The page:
The slow tricks in diamonds look to be the decisive factor. This hand calls for a passive lead of the queen of clubs.

You choose to lead the 2.

West
AJ762
7
QJ953
QJ
North
K93
AK103
107
8765
W
N
E
S
P
1NT
2
X
P
3
P
3NT
P
P
P

Small from dummy, and partner's 10 loses to declarer's queen. At trick 2, declarer leads the 4. How do you defend?

 

West
AJ76
7
QJ953
QJ
North
K9
AK103
107
8765
W
N
E
S
P
1NT
2
X
P
3
P
3NT
P
P
P

This doesn't look good. Declarer is willing to let you set up your spade suit, so it appears that the second spade trick will be his ninth trick. Since there is no danger of an end-play, you might as well duck in case partner has 3 spades and it is important to keep communication with him.

You choose to win the ace of spades. Partner follows with the 5. Now what?

 

West
J76
7
QJ953
QJ
North
K
AK103
107
8765
W
N
E
S
P
1NT
2
X
P
3
P
3NT
P
P
P

You might as well play another spade and establish your spade tricks. Partner can't have enough strength for a shift to accomplish anything.

You lead another spade. Declarer claims 9 tricks. The full hand is:

West
AJ762
7
QJ953
QJ
North
K93
AK103
107
8765
East
105
98642
82
K1093
South
Q84
QJ5
AK64
A42
W
N
E
S
P
1NT
2
X
P
3
P
3NT
P
P
P
D
3NT South
NS: 0 EW: 0
2
3
10
Q
3
1
0
4
A
9
5
0
1
1
6
3

A club lead would have been better, but declarer could still make. He could duck a club, win the second club, lead a spade to the king, and run the hearts. West would be squeeze-endplayed. This would be a fairly easy line of play to find on the auction. If West hadn't bid and avoided the spade lead, declarer would have to judge very well to make.

Do you agree with the N-S bidding?

 

West
AJ762
7
QJ953
QJ
North
K93
AK103
107
8765
East
105
98642
82
K1093
South
Q84
QJ5
AK64
A42
W
N
E
S
P
1NT
2
X
P
3
P
3NT
P
P
P
D
3NT South
NS: 0 EW: 0
2
3
10
Q
3
1
0
4
A
9
5
0
1
1
6
3

North's sequence of negative double followed by 3NT looks clear. South's choice of 3 rather than 2NT seems a bit strange with a 4-3-3-3 shape and a spade stopper. Of course the winning action would have been to double 2, but this is difficult to do on the actual hands. If N-S weren't playing negative doubles, North might have taken a shot at 2.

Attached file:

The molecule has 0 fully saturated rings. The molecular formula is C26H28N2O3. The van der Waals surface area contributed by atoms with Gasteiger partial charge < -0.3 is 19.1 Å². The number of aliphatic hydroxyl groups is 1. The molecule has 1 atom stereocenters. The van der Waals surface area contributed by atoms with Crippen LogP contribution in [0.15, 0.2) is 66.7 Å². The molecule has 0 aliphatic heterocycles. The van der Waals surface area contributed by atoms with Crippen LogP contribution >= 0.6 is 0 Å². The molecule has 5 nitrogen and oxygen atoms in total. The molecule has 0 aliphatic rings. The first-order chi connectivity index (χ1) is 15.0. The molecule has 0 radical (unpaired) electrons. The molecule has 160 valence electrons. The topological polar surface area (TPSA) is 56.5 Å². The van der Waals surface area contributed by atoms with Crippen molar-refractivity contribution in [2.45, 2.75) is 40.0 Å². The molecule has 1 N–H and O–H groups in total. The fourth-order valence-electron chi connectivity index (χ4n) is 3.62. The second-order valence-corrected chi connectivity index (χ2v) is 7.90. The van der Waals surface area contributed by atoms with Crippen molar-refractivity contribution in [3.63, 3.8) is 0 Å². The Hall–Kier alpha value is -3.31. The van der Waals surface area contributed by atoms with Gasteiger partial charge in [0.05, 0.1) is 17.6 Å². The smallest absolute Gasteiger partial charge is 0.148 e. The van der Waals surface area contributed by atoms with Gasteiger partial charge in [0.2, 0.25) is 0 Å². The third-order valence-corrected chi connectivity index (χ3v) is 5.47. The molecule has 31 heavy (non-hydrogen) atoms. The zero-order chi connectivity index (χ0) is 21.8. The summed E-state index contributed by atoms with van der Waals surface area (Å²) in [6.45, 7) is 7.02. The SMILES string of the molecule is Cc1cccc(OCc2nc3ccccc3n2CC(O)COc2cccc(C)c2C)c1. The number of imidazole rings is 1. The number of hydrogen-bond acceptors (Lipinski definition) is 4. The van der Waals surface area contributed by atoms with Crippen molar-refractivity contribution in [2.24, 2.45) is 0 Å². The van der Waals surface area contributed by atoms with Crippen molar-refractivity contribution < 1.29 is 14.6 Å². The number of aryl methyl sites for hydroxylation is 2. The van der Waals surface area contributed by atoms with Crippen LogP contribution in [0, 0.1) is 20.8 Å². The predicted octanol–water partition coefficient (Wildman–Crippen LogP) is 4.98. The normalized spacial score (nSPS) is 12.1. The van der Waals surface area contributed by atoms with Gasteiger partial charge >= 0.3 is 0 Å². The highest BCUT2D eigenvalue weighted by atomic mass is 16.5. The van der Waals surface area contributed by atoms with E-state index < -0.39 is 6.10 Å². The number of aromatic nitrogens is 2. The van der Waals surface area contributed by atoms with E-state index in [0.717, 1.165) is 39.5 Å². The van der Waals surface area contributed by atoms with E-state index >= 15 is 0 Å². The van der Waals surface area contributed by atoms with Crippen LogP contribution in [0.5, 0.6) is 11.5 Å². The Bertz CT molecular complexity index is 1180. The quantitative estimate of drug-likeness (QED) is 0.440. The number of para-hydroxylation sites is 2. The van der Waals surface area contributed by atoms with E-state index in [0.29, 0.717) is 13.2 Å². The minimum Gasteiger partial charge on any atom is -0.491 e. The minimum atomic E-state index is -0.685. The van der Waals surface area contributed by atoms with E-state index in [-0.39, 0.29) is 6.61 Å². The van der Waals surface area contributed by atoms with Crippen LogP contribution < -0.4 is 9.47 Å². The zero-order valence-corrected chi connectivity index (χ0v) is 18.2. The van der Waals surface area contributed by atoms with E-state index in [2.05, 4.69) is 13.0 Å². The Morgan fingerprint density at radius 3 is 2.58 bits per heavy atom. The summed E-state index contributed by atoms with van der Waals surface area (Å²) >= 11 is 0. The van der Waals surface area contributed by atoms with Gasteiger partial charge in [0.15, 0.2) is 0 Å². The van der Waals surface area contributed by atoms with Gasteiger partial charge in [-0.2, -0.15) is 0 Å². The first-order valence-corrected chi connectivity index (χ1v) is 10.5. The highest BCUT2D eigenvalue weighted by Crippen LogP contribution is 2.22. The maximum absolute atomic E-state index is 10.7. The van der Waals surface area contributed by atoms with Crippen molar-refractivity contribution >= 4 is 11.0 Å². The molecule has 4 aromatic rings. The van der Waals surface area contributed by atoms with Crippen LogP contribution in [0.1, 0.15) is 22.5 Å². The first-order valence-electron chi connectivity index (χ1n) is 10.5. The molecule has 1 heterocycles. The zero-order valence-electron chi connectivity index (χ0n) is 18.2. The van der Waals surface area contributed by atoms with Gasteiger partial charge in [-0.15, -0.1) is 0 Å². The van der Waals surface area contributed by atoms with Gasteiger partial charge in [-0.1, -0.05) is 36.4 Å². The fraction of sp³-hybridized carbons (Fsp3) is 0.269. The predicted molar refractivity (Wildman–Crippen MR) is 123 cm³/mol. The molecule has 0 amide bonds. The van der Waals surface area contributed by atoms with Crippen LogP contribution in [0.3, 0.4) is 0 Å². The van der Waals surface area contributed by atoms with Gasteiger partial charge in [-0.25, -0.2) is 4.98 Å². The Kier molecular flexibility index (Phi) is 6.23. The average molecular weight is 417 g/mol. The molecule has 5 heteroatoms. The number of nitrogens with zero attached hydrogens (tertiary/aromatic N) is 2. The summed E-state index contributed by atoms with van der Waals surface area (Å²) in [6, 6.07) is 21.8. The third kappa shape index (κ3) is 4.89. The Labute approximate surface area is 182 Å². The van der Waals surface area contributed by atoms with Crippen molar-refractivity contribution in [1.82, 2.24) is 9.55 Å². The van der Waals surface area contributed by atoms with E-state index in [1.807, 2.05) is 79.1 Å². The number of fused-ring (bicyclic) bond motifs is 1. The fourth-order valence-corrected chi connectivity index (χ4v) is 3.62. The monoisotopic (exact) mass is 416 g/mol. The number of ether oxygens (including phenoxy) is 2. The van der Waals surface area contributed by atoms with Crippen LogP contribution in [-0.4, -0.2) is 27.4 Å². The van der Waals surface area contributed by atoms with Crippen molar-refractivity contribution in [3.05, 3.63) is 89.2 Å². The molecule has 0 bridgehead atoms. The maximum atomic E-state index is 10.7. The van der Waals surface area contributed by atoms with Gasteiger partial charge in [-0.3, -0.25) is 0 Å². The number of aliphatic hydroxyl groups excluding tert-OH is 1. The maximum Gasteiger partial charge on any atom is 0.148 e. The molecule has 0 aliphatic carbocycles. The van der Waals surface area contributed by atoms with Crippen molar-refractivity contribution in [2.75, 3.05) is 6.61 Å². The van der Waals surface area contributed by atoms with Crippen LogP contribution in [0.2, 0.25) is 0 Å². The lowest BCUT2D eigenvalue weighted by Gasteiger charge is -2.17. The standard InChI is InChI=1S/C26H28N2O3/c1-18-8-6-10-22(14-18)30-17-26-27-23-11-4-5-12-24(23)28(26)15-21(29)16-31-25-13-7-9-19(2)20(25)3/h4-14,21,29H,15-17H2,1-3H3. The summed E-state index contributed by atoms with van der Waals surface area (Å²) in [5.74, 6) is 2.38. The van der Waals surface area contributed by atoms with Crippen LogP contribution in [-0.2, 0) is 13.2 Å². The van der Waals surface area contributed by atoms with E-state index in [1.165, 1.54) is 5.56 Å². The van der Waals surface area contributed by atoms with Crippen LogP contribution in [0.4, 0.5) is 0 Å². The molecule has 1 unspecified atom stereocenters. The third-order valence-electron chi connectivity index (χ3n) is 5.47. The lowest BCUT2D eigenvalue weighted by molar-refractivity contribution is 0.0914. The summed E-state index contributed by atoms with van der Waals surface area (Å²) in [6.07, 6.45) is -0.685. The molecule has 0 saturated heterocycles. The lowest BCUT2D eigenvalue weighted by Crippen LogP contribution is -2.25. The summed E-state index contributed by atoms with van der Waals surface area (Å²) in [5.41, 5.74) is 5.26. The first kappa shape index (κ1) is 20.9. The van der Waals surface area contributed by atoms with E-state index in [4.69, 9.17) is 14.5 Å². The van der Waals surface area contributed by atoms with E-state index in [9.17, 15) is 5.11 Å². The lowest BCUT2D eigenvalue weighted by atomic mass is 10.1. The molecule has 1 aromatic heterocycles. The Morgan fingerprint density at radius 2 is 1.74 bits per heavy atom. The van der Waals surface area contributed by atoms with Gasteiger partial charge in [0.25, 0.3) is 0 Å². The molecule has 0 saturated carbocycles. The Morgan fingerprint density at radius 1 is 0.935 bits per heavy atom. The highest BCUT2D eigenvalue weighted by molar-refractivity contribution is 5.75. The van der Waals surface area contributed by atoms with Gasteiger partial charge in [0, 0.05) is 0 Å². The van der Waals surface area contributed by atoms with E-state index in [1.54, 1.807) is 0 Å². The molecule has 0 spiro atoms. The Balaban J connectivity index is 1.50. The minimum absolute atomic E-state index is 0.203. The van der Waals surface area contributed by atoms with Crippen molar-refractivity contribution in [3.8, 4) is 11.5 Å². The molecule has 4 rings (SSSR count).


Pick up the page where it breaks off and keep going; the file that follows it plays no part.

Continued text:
At the other table, West entered with 2 showing diamonds and a major. South doubled, giving N-S a chance to collect a big number if North had passed. But North chose to bid 2NT, and reached 3NT. The jack of diamonds was led and ducked, and West continued with the queen of diamonds to the king. This established the A6 as a tenace. Declarer played queen of hearts, heart to ace, and then did well to duck a club. He won the club continuation, crossed to the jack of hearts, and led a spade up. West could see the end-play danger, so he played the jack of spades. Declarer won and cashed the last heart. The desired position was reached, but declarer fell from grace and carelessly led a small spade from dummy. This permitted West to stick him back in dummy, and the contract failed. Had declarer led the 9, he would have made.

Many players are afraid to make a short-suit lead against 3NT, falling back on routinely leading from their long suit even when the lead is likely to cost a trick and unlikely to produce enough tricks to defeat the contract. Careful attention to the bidding will often give the necessary clue as to whether an aggressive or passive lead is called for.